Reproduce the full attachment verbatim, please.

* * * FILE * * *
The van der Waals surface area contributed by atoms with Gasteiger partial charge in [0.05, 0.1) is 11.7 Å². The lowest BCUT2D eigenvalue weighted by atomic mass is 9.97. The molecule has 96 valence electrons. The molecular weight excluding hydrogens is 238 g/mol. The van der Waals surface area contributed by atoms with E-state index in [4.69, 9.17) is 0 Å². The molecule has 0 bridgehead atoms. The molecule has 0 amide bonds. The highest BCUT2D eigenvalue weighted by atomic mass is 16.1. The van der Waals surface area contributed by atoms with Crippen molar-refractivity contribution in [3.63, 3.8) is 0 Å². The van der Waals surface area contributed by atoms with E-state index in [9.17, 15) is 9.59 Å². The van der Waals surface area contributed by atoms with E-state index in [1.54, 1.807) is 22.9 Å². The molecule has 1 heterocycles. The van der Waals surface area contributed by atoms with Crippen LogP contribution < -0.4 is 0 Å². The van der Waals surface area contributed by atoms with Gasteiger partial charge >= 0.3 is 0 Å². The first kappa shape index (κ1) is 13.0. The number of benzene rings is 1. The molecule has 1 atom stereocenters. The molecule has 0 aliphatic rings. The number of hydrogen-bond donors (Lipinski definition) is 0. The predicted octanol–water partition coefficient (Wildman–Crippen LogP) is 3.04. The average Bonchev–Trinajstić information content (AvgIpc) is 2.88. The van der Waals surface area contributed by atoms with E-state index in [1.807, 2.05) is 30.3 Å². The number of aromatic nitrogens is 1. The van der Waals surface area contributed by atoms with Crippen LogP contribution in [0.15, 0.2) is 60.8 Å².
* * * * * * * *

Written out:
The van der Waals surface area contributed by atoms with Gasteiger partial charge in [0.05, 0.1) is 11.7 Å². The lowest BCUT2D eigenvalue weighted by atomic mass is 9.97. The molecule has 96 valence electrons. The molecular weight excluding hydrogens is 238 g/mol. The van der Waals surface area contributed by atoms with E-state index in [4.69, 9.17) is 0 Å². The molecule has 0 bridgehead atoms. The molecule has 0 amide bonds. The highest BCUT2D eigenvalue weighted by atomic mass is 16.1. The van der Waals surface area contributed by atoms with Crippen molar-refractivity contribution in [3.63, 3.8) is 0 Å². The van der Waals surface area contributed by atoms with E-state index in [9.17, 15) is 9.59 Å². The van der Waals surface area contributed by atoms with E-state index in [1.54, 1.807) is 22.9 Å². The molecule has 1 heterocycles. The van der Waals surface area contributed by atoms with Crippen LogP contribution < -0.4 is 0 Å². The van der Waals surface area contributed by atoms with Gasteiger partial charge >= 0.3 is 0 Å². The first kappa shape index (κ1) is 13.0. The number of benzene rings is 1. The molecule has 1 atom stereocenters. The molecule has 0 aliphatic rings. The number of hydrogen-bond donors (Lipinski definition) is 0. The predicted octanol–water partition coefficient (Wildman–Crippen LogP) is 3.04. The average Bonchev–Trinajstić information content (AvgIpc) is 2.88. The van der Waals surface area contributed by atoms with E-state index in [1.807, 2.05) is 30.3 Å². The number of aromatic nitrogens is 1. The van der Waals surface area contributed by atoms with Crippen LogP contribution in [0.15, 0.2) is 60.8 Å².